Ultimately, the Forza Horizon series has always been about positivity, and an unabashed love for the singular thing that is driving. Infectiously so, which makes Forza Horizon 5 the most polished entry, in terms of overall structure and presentation, to date.
For a genre steeped in keyboard shortcuts, understanding tech trees, the importance of a build queue, and multi-tasking so you can turn that gold into gold-plated armour, Age of Empire IV's easy-to-learn interface and systems go the opposite route to what you'd expect when throwing the word ‘streamlined' into the mix.
Being placed in a world akin to a setting kids might be whisked away to if they were transported to a nightmarish version of their own imagination -- by that interdimensional beast that lives underneath their floorbirds -- it's, yeah, terrifying.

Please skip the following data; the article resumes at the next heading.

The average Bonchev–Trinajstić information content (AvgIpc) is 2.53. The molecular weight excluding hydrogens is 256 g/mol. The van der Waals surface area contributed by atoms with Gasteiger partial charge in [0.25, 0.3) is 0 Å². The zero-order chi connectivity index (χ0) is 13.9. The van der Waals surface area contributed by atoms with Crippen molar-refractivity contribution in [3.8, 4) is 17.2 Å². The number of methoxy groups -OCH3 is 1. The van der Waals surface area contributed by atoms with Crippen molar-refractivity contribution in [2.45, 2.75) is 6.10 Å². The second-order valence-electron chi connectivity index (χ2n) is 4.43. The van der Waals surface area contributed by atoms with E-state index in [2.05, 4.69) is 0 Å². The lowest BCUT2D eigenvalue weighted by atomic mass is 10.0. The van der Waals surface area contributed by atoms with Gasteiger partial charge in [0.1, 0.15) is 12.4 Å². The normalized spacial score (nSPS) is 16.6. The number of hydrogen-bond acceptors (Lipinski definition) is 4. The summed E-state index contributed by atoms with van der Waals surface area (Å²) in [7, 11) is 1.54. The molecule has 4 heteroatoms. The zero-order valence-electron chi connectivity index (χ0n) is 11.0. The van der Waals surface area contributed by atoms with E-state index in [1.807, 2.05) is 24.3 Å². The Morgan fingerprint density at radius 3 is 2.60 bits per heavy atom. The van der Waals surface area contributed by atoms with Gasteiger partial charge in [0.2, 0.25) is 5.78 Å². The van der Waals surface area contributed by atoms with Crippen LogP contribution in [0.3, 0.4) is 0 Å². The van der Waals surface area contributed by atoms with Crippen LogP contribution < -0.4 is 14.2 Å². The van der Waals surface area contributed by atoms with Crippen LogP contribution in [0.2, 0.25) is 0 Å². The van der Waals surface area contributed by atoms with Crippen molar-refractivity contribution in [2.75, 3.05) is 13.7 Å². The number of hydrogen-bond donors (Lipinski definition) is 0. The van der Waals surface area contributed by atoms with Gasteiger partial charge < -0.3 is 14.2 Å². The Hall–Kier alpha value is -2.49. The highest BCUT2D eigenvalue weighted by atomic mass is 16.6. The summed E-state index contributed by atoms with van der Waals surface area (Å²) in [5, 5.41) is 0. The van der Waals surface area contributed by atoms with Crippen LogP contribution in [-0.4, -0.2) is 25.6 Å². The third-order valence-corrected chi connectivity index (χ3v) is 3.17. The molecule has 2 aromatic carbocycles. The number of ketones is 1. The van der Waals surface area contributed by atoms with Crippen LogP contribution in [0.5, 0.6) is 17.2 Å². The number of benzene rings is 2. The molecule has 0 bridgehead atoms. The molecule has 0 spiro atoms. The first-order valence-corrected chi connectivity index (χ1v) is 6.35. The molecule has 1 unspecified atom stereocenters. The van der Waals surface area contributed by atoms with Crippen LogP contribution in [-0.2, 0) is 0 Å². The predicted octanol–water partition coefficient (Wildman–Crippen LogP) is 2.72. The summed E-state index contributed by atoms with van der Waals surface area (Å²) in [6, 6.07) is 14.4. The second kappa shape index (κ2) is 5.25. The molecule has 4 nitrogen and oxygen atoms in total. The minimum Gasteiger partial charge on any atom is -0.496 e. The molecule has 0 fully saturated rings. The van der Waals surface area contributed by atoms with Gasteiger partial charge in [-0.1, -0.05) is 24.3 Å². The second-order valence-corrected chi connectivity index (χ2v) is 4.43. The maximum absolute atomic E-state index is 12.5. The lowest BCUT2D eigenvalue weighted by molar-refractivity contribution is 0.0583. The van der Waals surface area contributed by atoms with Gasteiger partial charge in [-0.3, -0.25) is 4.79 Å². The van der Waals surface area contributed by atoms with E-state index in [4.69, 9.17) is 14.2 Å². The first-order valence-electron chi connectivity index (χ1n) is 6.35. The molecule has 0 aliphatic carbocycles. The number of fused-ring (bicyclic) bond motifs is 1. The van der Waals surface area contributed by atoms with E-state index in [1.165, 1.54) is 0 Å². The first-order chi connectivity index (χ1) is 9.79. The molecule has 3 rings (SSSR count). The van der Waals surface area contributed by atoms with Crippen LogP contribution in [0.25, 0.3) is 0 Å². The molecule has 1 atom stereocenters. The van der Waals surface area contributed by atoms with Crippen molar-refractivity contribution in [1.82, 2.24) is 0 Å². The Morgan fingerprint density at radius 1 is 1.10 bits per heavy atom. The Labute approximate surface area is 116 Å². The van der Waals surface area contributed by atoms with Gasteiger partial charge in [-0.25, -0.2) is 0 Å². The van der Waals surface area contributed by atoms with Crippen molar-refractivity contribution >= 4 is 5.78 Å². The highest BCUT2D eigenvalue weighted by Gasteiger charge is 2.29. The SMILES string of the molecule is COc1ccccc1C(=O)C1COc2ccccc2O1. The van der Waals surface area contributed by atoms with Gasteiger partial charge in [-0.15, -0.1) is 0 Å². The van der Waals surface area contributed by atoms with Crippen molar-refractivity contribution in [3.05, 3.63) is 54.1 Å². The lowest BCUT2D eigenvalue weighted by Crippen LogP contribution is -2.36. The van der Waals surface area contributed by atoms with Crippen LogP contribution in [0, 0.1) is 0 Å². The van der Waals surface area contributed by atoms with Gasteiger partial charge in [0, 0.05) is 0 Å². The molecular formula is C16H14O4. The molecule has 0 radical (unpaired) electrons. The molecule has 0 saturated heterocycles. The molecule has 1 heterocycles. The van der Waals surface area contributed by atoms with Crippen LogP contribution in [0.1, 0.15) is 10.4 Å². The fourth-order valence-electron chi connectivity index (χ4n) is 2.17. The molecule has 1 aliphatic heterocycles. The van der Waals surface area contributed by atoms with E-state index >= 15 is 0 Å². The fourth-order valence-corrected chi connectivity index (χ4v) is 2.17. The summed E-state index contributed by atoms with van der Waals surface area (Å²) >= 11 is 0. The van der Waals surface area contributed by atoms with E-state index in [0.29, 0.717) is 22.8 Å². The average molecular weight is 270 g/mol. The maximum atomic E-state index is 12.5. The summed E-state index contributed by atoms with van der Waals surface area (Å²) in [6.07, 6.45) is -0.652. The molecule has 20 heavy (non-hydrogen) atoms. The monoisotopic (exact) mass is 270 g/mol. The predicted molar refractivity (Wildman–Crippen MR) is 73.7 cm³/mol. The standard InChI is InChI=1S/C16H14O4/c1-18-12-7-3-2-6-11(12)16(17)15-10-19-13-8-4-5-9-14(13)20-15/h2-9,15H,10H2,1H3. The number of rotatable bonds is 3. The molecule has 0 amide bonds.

In the end though, by not committing to either the sim-style of TIE Fighter or the arcade-action of Rogue Squadron – the middle-ground falls a short of brilliance. Most campaign missions follow a similar flow, rarely delving into sheer cinematic spectacle or pure sim-like protracted and intense battles. But there’s no denying that when played in VR Squadrons often feels like a dream come true - and when it stays on target, it’s a force to be reckoned with.
Underneath the beauty, there’s a morality tale that slowly unfolds amid the sometimes overblown spectacle. An element that was present in the original but feels more prevalent and potent here. The ending backs an even bigger gut punch this time around.